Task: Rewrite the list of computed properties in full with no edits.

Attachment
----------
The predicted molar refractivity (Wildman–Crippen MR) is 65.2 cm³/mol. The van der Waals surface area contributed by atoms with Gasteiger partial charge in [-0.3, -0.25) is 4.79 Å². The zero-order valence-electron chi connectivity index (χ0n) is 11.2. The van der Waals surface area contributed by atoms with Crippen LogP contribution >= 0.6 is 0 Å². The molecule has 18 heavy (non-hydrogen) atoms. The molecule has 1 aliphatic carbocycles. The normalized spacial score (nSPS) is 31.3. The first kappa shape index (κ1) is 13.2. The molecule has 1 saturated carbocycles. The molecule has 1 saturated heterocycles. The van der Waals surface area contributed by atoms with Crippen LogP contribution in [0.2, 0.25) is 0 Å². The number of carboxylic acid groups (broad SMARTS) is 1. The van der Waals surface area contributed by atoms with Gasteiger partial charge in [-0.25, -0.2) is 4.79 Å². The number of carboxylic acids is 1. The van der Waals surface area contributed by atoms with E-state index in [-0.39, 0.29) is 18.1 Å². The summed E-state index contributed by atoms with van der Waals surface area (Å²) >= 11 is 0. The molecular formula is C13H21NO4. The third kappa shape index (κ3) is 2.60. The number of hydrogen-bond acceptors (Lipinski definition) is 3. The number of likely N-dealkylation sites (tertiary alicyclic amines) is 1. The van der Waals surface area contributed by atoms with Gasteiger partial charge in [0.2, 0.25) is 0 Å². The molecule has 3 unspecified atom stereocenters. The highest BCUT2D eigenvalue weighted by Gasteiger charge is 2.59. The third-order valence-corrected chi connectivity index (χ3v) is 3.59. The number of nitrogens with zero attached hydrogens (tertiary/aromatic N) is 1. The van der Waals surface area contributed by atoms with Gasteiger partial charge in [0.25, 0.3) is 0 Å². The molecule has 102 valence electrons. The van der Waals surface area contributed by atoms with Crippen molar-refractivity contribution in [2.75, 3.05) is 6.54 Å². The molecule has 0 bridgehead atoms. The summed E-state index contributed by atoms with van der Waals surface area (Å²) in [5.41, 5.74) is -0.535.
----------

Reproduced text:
The predicted molar refractivity (Wildman–Crippen MR) is 65.2 cm³/mol. The van der Waals surface area contributed by atoms with Gasteiger partial charge in [-0.3, -0.25) is 4.79 Å². The zero-order valence-electron chi connectivity index (χ0n) is 11.2. The van der Waals surface area contributed by atoms with Crippen LogP contribution >= 0.6 is 0 Å². The molecule has 18 heavy (non-hydrogen) atoms. The molecule has 1 aliphatic carbocycles. The normalized spacial score (nSPS) is 31.3. The first kappa shape index (κ1) is 13.2. The molecule has 1 saturated carbocycles. The molecule has 1 saturated heterocycles. The van der Waals surface area contributed by atoms with Crippen LogP contribution in [0.2, 0.25) is 0 Å². The number of carboxylic acid groups (broad SMARTS) is 1. The van der Waals surface area contributed by atoms with Gasteiger partial charge in [-0.25, -0.2) is 4.79 Å². The number of carboxylic acids is 1. The van der Waals surface area contributed by atoms with E-state index in [-0.39, 0.29) is 18.1 Å². The summed E-state index contributed by atoms with van der Waals surface area (Å²) >= 11 is 0. The molecular formula is C13H21NO4. The third kappa shape index (κ3) is 2.60. The number of hydrogen-bond acceptors (Lipinski definition) is 3. The number of likely N-dealkylation sites (tertiary alicyclic amines) is 1. The van der Waals surface area contributed by atoms with Gasteiger partial charge in [0.2, 0.25) is 0 Å². The molecule has 3 unspecified atom stereocenters. The highest BCUT2D eigenvalue weighted by Gasteiger charge is 2.59. The third-order valence-corrected chi connectivity index (χ3v) is 3.59. The number of nitrogens with zero attached hydrogens (tertiary/aromatic N) is 1. The van der Waals surface area contributed by atoms with Gasteiger partial charge in [0.25, 0.3) is 0 Å². The molecule has 102 valence electrons. The van der Waals surface area contributed by atoms with Crippen molar-refractivity contribution in [2.75, 3.05) is 6.54 Å². The molecule has 0 bridgehead atoms. The summed E-state index contributed by atoms with van der Waals surface area (Å²) in [5.41, 5.74) is -0.535.